Thursday, July 9, 2009

(2) Considerations

As for Freeman Dyson, he is a declared non-denominational
Christian--but I believe he qualifies his Chistrianity when he
said that (for him) it is a "community that preserves an ancient
heritage of great literature and great music, provides help and
counsel to young and old when they are in trouble, educates
children in moral responsibility, and worships God in its own

However, as Dyson puts: "as a scientist, I live in a universe of
overwhelming size and mystery. The mysteries of life and
language, evil, chance and necessity, and of our own existence
as conscious beings, in an impersonal cosmos are even greater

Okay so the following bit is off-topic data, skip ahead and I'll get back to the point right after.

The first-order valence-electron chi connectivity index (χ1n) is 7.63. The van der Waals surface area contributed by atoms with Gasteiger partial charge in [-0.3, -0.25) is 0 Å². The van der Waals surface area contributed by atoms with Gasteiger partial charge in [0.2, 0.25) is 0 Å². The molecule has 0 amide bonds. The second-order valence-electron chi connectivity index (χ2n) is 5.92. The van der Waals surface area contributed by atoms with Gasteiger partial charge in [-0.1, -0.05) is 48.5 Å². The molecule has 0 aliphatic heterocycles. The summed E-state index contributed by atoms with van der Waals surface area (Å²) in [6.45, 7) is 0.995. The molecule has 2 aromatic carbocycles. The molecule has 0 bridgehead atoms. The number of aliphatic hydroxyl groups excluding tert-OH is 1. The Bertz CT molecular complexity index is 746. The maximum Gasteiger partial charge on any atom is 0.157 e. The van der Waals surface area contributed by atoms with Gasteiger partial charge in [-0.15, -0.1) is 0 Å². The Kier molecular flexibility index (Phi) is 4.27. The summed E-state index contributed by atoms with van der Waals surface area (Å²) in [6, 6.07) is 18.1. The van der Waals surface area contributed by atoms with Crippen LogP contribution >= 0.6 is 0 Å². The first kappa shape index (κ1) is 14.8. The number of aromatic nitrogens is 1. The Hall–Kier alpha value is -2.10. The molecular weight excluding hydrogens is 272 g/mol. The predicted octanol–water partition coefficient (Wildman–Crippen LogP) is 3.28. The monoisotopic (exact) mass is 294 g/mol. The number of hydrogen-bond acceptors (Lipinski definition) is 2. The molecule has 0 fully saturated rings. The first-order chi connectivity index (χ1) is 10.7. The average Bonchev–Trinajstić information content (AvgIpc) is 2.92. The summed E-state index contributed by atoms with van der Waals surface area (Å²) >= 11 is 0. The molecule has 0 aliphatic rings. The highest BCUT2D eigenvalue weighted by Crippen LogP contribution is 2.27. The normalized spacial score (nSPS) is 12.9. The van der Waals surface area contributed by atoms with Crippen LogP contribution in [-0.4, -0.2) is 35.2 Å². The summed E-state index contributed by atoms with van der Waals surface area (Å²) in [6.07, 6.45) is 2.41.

than the mysteries of physics and astronomy. Behind the
mysteries that we can name, there are deeper mysteries that
we have not even begun to explore."

Well Dyson said it: the universe remains very much a mystery for
us. And he said what I was trying to understand that there are
mysteries that stand behind the obvious mysteries we have only
begun to encounter about the universe--and our place in it.

I've heard it said that when a priest cannot explain a complicated
theological subject, he oft says it's a "mystery." Well it seems that
scientists get into this habit, too! Still Dyson has a sense of a
Deeper Mystery, though vague. He's not willing to speculate
much beyond this.

Thus far fairly discouraged, I felt more and more bereft. My
pilgrimage was approaching "empty." Still, something within
me kept prodding to keep on going.

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